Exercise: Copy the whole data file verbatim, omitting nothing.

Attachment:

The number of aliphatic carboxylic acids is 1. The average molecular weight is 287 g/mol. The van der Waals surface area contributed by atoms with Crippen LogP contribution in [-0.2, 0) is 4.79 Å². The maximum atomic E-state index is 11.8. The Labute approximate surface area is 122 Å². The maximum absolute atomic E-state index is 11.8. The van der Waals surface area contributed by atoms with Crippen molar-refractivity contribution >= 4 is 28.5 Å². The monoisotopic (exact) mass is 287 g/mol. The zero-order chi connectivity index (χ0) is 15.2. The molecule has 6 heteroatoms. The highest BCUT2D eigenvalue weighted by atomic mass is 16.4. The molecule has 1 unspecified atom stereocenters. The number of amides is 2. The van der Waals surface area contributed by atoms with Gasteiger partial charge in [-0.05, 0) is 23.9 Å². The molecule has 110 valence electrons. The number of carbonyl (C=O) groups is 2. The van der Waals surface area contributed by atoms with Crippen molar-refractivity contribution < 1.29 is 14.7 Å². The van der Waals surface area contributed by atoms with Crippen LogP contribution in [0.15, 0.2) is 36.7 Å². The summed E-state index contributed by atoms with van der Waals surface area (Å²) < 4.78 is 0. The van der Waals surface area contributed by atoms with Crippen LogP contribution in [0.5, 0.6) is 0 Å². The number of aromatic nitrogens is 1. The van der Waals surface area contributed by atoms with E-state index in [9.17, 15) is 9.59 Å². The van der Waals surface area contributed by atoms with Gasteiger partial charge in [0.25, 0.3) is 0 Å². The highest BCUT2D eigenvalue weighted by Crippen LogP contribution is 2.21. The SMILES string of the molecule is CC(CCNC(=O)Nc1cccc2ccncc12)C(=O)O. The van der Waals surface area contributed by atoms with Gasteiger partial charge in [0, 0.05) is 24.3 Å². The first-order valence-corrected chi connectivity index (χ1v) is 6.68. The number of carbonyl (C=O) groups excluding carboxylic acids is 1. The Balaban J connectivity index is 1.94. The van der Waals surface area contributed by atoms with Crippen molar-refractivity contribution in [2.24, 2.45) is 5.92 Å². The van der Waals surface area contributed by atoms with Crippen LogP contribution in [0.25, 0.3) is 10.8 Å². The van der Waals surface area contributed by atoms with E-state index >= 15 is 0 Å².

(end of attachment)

The number of aliphatic carboxylic acids is 1. The average molecular weight is 287 g/mol. The van der Waals surface area contributed by atoms with Crippen LogP contribution in [-0.2, 0) is 4.79 Å². The maximum atomic E-state index is 11.8. The Labute approximate surface area is 122 Å². The maximum absolute atomic E-state index is 11.8. The van der Waals surface area contributed by atoms with Crippen molar-refractivity contribution >= 4 is 28.5 Å². The monoisotopic (exact) mass is 287 g/mol. The zero-order chi connectivity index (χ0) is 15.2. The molecule has 6 heteroatoms. The highest BCUT2D eigenvalue weighted by atomic mass is 16.4. The molecule has 1 unspecified atom stereocenters. The number of amides is 2. The van der Waals surface area contributed by atoms with Gasteiger partial charge in [-0.05, 0) is 23.9 Å². The molecule has 110 valence electrons. The number of carbonyl (C=O) groups is 2. The van der Waals surface area contributed by atoms with Crippen molar-refractivity contribution < 1.29 is 14.7 Å². The van der Waals surface area contributed by atoms with Crippen LogP contribution in [0.15, 0.2) is 36.7 Å². The summed E-state index contributed by atoms with van der Waals surface area (Å²) < 4.78 is 0. The van der Waals surface area contributed by atoms with Crippen LogP contribution in [0.5, 0.6) is 0 Å². The number of aromatic nitrogens is 1. The van der Waals surface area contributed by atoms with E-state index in [9.17, 15) is 9.59 Å². The van der Waals surface area contributed by atoms with Gasteiger partial charge in [0.25, 0.3) is 0 Å². The highest BCUT2D eigenvalue weighted by Crippen LogP contribution is 2.21. The SMILES string of the molecule is CC(CCNC(=O)Nc1cccc2ccncc12)C(=O)O. The van der Waals surface area contributed by atoms with Gasteiger partial charge in [0, 0.05) is 24.3 Å². The first-order valence-corrected chi connectivity index (χ1v) is 6.68. The number of carbonyl (C=O) groups excluding carboxylic acids is 1. The Balaban J connectivity index is 1.94. The van der Waals surface area contributed by atoms with Crippen molar-refractivity contribution in [2.24, 2.45) is 5.92 Å². The van der Waals surface area contributed by atoms with Crippen LogP contribution in [0.25, 0.3) is 10.8 Å². The van der Waals surface area contributed by atoms with E-state index >= 15 is 0 Å².